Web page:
Animaniacs is officially back, and the show is already gaining a significant amount of buzz. The Warner siblings’ return to the small screen has garnered positive reviews from many critics and fans of the meta and pop culture-infused show. However, the toon is also receiving its fair share of backlash due to the presence of a Johnny Depp joke that many believed was making light of the actor’s recent court battle with ex-wife Amber Heard. Many across social media have voiced their thoughts on the matter and, now legendary voice actor Rob Paulsen (the voice behind Yakko), has provided some thoughts on the matter.
The situation specifically revolves around a background gag that depicts a cartoon version of Depp as starring in a project titled Johnny 2: Telling Lies. Many of Depp’s fans believed the show was implying that the actor is lying about the abuse claims against Amber Heard. The controversy also added fire to the hashtag, #BoycottWarnerBrothers, which was already making the rounds due to Heard’s continued involvement in the DC Extended Universe.
Aside from those who believe Animaniacs was taking a shot at Johnny Depp, there are others who believe the show was actually putting a spin on a children’s rhyme called “Johny Johny Yes Papa.” When I spoke with Rob Paulsen, he explained that the intent was to parody the poem, and he pointed out that the episode was animated well before Depp and Heard’s legal battle began:
But the truth about that is that there's a poem, a children's poem, a book called 'Lying Johnny,' or 'Johny Johny' or something like that, you can look it up. And remember, this was done a couple of years ago. And by the way, this is a background that is involved in one of the episodes. And frankly, I'm not sure which one because I don't draw them and I don't write them.
Rob Paulsen explained to me that he learned about the controversy over the weekend through fans on social media. This encouraged him to do a bit of research to verify the validity of the producers’ intent:
I've been getting heat myself. ‘Mr. Paulson, how could you?’ ‘How could I what? What did I do?’ ‘Well, Johnny Depp and you know, he's being mistreated.’ I don't know what people are talking about. So I did a little research. Well, check out 'Johny Johny.' And you know, and if you see earlier in that background shot, there's a baby eating sugar, and that’s part of the children’s rhyme.
The legal battle between Johnny Depp and Amber Heard has had a somewhat polarizing effect on the public. Earlier in the month, Depp lost his libel lawsuit against The Sun, which described him as a “wife-beater.” Ultimately, the court ruled that the recorded evidence justified the publication’s claims. Shortly after, Warner Bros. asked the actor to resign from his role in the Fantastic Beasts franchise. This, paired with Amber Heard’s work with WB, caused even more friction between supporters of Depp and those of Heard. Considering all of this, Paulsen finds it “interesting” how the public can read into the episode and “co-opt” the content based on the sides they’ve taken:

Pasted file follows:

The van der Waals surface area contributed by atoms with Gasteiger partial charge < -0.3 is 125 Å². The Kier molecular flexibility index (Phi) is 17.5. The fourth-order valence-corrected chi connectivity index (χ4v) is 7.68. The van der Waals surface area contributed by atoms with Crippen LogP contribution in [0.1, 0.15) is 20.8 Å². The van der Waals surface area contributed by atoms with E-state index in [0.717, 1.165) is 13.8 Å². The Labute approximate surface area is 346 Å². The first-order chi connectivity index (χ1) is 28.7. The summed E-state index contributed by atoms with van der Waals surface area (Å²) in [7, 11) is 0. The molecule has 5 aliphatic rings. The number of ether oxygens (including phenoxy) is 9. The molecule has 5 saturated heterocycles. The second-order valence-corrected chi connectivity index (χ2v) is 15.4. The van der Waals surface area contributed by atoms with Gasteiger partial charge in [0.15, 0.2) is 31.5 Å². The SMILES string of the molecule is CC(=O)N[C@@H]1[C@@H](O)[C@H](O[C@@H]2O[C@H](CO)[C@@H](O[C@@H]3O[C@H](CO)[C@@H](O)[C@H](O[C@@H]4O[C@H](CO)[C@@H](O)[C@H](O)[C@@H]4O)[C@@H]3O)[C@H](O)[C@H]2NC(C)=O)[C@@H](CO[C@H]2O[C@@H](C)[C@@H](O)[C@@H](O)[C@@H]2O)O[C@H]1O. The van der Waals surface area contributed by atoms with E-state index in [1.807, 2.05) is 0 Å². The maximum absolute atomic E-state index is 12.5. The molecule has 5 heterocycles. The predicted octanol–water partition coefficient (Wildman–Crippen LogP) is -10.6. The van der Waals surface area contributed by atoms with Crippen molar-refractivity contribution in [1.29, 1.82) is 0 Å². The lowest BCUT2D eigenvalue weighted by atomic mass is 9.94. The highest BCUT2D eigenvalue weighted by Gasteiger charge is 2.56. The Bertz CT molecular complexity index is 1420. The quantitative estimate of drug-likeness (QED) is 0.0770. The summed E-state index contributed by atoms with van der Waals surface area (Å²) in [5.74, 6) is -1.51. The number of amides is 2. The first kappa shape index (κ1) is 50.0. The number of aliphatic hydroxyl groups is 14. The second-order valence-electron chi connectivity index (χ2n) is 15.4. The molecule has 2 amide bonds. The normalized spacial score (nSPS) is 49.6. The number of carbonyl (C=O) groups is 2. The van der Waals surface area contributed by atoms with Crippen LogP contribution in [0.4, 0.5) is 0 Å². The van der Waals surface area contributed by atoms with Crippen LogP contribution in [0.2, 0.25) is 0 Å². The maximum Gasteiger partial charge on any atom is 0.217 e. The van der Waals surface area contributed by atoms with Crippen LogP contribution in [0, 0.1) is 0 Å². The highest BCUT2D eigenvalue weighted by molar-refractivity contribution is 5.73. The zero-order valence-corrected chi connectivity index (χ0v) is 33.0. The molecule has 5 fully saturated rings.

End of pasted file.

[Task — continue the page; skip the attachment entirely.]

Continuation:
People read into things, what suits their point of view. Isn’t that interesting? These things, and I know categorically that these things that are not cartoons, they’re backgrounds in cartoons – no movement, no nothing. People have co-opted that to suit whichever side of the Johnny Depp/Amber Heard mess they identify with. I and the producers had nothing to do with that, in terms of throwing shadow one way or the other. But it's fascinating, in this day and age, how that can happen so quickly.
While he has gotten feedback from folks across the internet, Paulsen does not believe he’s getting the bulk of the complaints. He also provided some thoughts on who he thinks is taking issue with the joke the most:
Most of the people are probably not going after me but are saying, ‘Hey, Mr. Paulson, look what happened', are probably in their 20s, maybe teens, TikTokers. And that's not a pejorative. I'm a TikToker… Their reality, your reality, is instantaneous. I’m kind of going, ‘Wow, this is crazy.’ And it is. But it gives me something to talk about.
Ultimately, the veteran actor explained that when it comes to Depp and Heard’s situation, he would “wish them both the best,” and he also stressed that the cast and crew of Animaniacs never intended to poke fun at their situation:
But I can tell you nobody was looking to make it uncomfortable or cast dispersions against Johnny Depp, Amber Heard or anyone. People co-opt that for their own uses.
The first season of the Animaniacs revival is currently streaming on Hulu and features Rob Paulsen’s stellar performances as Yakko and Pinky of Pinky and the Brain.